Senior Member lowtech redneck's Avatar
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    Quote Originally Posted by Lateralus View Post
    Call me a former Republican, now independent, who is sick of the anti-science attitude the party has taken on over the last decade or so.
    Does this mean you now accept that the existence (but not the severity or impact)of global climate change is, for all practical purposes, a scientific consensus?

    Though on that issue, I'm even more alienated from the the 'pro-science' democrats, whose 'solutions' are futile at best, counter-productive at worst, and detrimental to the economy in the meantime.

  8. #188
    Senior Member Lateralus's Avatar
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    Quote Originally Posted by lowtech redneck View Post
    Does this mean you now accept that the existence (but not the severity or impact)of global climate change is, for all practical purposes, a scientific consensus?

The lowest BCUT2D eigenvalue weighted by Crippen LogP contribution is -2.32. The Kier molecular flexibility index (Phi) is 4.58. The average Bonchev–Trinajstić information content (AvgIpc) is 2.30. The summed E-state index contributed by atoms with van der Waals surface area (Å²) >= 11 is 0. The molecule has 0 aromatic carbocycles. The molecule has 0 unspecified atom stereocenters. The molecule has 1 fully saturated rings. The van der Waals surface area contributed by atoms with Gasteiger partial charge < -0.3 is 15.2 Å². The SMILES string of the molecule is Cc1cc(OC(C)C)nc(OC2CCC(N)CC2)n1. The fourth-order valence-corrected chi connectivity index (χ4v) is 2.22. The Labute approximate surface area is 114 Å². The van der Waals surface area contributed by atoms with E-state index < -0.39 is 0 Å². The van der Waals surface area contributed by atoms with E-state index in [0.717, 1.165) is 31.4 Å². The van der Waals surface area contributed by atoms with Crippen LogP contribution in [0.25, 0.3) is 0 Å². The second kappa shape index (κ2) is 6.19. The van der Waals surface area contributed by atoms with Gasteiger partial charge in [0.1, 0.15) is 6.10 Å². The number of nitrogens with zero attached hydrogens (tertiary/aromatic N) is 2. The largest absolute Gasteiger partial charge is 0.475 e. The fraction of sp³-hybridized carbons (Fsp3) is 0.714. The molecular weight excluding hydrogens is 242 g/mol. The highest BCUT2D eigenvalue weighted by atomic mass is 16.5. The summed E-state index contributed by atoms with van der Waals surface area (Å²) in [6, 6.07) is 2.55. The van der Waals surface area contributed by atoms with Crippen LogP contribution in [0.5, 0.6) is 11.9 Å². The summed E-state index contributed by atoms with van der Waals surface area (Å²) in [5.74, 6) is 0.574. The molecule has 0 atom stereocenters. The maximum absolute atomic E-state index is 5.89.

Though on that issue, I'm even more alienated from the the 'pro-science' democrats, whose 'solutions' are futile at best, counter-productive at worst, and detrimental to the economy in the meantime.
    The phenomenon of global warming is indisputable. I believe the cause of that warming, or the extent of carbon dioxide's contribution, is still up for debate just as I believe Big Bang theory is still up for debate (I'm not a fan of inflation theory, it's too contrived and hasn't been/can't be experimentally tested). But here's the difference between me and the evangelicals, I don't reject claims made by scientists simply because they don't agree with a holy book. I'm open to the idea that everything I believe right now could be wrong. And I'm certainly not going to demonize scientists because I disagree with some of the conclusions they have drawn.

    What I love about science is that we eventually get it right, even if the road is sometimes bumpy or leads to a dead end.